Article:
Like many other vendors, he has spent a lifetime working at India Gate. Now in his fifties, he does not know of any other option to make a living.

Gupta, who says that he is a BJP worker, wishes the Prime Minister would spare a thought for them. “I want to thank PM Modi for providing insurance for small businessmen and hawkers but currently our need is space so that we could stand and do our work. I request the PM to find a solution for us” says Gupta.

“We don’t want to be an obstacle in the construction work, but we should be given a place to stand and install our vends near India Gate as long as the construction goes on,” requests Gupta.

He has written a letter to the Station House Officer (SHO) of Tilak Marg Police Station requesting him to permit vends and carts near India Gate.

Ice cream vendors say their head count was once 150-200 but now only 20-25 are left. The low margin of 15% and scarce footfall have made the ice cream business unviable for many.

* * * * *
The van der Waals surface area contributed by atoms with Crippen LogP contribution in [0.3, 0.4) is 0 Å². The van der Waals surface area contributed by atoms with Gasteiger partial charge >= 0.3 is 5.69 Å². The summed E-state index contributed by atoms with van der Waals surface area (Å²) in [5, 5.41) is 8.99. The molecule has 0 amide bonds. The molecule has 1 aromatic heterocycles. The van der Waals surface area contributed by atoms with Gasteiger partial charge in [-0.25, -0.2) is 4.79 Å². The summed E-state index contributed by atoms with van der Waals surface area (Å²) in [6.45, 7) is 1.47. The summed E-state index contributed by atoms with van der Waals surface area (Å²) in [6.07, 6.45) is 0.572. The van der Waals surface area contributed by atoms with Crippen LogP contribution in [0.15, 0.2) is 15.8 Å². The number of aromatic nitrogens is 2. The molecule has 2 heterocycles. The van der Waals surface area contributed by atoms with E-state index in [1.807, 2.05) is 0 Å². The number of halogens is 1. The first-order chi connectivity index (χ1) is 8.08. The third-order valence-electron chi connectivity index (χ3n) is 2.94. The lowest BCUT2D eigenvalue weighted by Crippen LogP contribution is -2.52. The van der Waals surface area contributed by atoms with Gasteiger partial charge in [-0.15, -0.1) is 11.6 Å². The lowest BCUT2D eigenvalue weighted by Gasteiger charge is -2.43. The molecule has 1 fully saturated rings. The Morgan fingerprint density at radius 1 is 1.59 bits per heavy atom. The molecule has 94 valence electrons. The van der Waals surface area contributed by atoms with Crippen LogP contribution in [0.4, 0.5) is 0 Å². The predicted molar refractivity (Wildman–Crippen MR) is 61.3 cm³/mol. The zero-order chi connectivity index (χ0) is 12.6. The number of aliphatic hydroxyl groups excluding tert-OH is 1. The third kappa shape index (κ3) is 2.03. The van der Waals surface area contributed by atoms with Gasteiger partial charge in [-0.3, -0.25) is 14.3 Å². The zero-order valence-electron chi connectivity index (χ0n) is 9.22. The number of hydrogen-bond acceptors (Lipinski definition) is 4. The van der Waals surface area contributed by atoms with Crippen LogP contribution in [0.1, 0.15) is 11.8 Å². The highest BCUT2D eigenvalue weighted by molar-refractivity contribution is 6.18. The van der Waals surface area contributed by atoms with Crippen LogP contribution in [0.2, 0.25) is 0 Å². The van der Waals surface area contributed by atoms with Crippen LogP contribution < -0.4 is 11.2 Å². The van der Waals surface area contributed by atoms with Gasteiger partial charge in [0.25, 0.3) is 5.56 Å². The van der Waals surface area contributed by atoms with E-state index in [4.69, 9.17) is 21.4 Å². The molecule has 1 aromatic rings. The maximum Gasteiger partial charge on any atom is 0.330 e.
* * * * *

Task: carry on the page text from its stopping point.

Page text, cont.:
Then there is the cotton candy story. Laxman, all of 14 years, has been selling cotton candy for the last five years. Before lockdown, it was his part-time job but after the pandemic, it became a full-day task. Laxman was studying at Nimal Primary School, Pandara Road and dropped out of Class 4. 

His reason for dropping out is the same as millions of others: after the lockdown, income of many parents fell drastically. Many could no longer afford to keep their wards in school. “I make around Rs 200-250 a day and I give all this money to my mother,” says Laxman. 

His parents stay home and make the cotton candy that he hawks. Asked whether he wants to go to school again, he says, “Yes, I want to but I don’t know when the time will be right.”

Perhaps when the project is completed?